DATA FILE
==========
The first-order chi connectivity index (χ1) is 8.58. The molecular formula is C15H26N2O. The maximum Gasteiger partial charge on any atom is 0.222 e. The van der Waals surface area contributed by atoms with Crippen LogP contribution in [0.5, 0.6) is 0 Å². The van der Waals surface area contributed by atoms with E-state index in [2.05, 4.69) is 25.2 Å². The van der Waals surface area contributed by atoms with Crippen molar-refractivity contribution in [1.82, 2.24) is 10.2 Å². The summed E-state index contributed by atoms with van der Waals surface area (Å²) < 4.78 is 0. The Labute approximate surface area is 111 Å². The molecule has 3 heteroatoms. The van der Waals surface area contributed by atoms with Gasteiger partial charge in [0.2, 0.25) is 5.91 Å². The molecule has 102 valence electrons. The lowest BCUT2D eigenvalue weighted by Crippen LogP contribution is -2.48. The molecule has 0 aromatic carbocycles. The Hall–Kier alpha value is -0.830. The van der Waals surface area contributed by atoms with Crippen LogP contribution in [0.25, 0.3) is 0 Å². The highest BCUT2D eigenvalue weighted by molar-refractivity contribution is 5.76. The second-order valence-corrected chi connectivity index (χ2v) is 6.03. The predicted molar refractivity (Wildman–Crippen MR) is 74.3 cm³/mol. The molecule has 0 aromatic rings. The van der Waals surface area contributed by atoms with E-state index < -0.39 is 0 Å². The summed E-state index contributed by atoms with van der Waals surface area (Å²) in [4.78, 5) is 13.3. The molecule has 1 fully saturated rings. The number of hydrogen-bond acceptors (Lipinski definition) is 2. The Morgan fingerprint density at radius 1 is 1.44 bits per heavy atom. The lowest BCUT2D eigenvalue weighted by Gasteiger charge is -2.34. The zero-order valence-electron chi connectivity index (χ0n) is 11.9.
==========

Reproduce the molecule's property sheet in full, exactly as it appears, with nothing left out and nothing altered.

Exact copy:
The first-order chi connectivity index (χ1) is 8.58. The molecular formula is C15H26N2O. The maximum Gasteiger partial charge on any atom is 0.222 e. The van der Waals surface area contributed by atoms with Crippen LogP contribution in [0.5, 0.6) is 0 Å². The van der Waals surface area contributed by atoms with E-state index in [2.05, 4.69) is 25.2 Å². The van der Waals surface area contributed by atoms with Crippen molar-refractivity contribution in [1.82, 2.24) is 10.2 Å². The summed E-state index contributed by atoms with van der Waals surface area (Å²) < 4.78 is 0. The Labute approximate surface area is 111 Å². The molecule has 3 heteroatoms. The van der Waals surface area contributed by atoms with Gasteiger partial charge in [0.2, 0.25) is 5.91 Å². The molecule has 102 valence electrons. The lowest BCUT2D eigenvalue weighted by Crippen LogP contribution is -2.48. The molecule has 0 aromatic carbocycles. The Hall–Kier alpha value is -0.830. The van der Waals surface area contributed by atoms with Crippen LogP contribution in [0.25, 0.3) is 0 Å². The highest BCUT2D eigenvalue weighted by molar-refractivity contribution is 5.76. The second-order valence-corrected chi connectivity index (χ2v) is 6.03. The predicted molar refractivity (Wildman–Crippen MR) is 74.3 cm³/mol. The molecule has 0 aromatic rings. The van der Waals surface area contributed by atoms with E-state index < -0.39 is 0 Å². The summed E-state index contributed by atoms with van der Waals surface area (Å²) in [4.78, 5) is 13.3. The molecule has 1 fully saturated rings. The number of hydrogen-bond acceptors (Lipinski definition) is 2. The Morgan fingerprint density at radius 1 is 1.44 bits per heavy atom. The lowest BCUT2D eigenvalue weighted by Gasteiger charge is -2.34. The zero-order valence-electron chi connectivity index (χ0n) is 11.9.